(Reuters) - The European Commission proposed new online data privacy rules on Wednesday, putting more responsibility on companies to protect users' information, and said those who breach the code could be fined up to two percent of annual turnover.

After two years of examining the shifts in Internet use and the behavior of consumers using websites such as Facebook, Google and Yahoo!, the European commissioner in charge of data privacy, Viviane Reding, said she was determined to give individuals more control over their personal information.

The protection of personal data is a fundamental right for all Europeans, but citizens do not always feel in full control of their personal data, Reding said.

A strong, clear and uniform legal framework at EU level will help to unleash the potential of the digital single market and foster economic growth, innovation and job creation.

The new rules, which have caused widespread concern among major technology and data companies, are expected to come into force at the end of 2013, once they have been approved by all EU member states and the European Parliament.

One of the more contested elements of the proposed legislation is what Reding has dubbed the right to be forgotten - effectively giving an individual the right to have all their data pulled from websites if they wish.

Access to a certain amount of personal data - and the digital trace that people leave after using the Internet for any length of time - is a critical element in the business model of companies such as Facebook and other social networking sites.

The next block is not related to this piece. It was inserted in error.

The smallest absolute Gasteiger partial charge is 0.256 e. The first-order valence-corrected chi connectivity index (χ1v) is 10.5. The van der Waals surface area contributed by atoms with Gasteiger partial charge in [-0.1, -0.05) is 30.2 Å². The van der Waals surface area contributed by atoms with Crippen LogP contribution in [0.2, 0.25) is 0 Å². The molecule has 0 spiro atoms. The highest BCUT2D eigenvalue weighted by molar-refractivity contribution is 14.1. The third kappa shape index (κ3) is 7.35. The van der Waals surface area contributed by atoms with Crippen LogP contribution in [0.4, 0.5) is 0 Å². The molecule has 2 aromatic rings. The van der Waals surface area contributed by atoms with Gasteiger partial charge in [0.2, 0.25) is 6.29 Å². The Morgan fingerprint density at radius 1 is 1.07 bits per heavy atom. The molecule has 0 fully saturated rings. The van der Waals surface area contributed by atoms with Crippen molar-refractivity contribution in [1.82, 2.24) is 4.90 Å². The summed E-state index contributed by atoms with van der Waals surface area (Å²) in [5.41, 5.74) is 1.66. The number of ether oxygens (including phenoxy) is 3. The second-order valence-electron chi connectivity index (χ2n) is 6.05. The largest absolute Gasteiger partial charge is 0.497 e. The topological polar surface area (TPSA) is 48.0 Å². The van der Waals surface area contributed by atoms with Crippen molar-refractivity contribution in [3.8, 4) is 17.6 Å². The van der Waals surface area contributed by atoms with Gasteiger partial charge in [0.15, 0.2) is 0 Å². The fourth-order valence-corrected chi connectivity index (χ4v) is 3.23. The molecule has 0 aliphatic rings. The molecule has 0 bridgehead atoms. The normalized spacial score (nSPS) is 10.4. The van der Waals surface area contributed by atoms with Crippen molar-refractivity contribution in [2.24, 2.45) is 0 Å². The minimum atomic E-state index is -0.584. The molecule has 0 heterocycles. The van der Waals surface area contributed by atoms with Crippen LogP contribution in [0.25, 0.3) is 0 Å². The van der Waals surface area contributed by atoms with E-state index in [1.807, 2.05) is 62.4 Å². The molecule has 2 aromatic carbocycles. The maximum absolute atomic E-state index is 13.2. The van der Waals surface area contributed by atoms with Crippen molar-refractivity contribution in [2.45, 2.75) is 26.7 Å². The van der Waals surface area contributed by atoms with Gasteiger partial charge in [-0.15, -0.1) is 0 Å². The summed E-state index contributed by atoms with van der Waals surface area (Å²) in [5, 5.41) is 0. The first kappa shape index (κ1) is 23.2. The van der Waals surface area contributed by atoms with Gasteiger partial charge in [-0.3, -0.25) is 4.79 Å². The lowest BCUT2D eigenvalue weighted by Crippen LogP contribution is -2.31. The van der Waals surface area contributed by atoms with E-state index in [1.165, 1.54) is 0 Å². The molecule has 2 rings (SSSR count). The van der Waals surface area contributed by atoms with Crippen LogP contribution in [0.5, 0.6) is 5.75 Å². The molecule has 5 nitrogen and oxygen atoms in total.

As well as causing consternation to those companies, arguments against the right to be forgotten have also come from historians and U.S. government authorities, who have argued that hugely valuable information that forms part of the historical record could be lost under the proposed laws.

After intense lobbying in recent months, Reding's department has watered down the proposal, removing a company's liability for not scrapping all of an applicant's data traces if it can be shown that a third party copied the data without knowledge.

And bloggers will not be subject to the new data rules if they are writing in a personal capacity - meaning they would not have the same obligation to remove all information if requested.

Some large online companies are more concerned about new guidelines on user consent - which would require companies to secure a user's formal approval to hold their data rather than assuming permission - rather than the prospect of fines.

Online publishers and other websites that closely track users' interests - such as Amazon - fear that such a rule will prevent them from providing customised content based on recurring themes - whether cooking or sports - in users' browsing sessions.

But the potential for fines is also causing consternation among major companies that use or depend upon data.

Originally Reding had wanted to fine companies a maximum of five percent of their annual global turnover for any breach of the rules. That has been scaled down to two percent, but is still a potentially vast figure.

For Google, for example, a breach of the rules could result in a fine of up to $800 million, based on expected full-year revenues in 2011.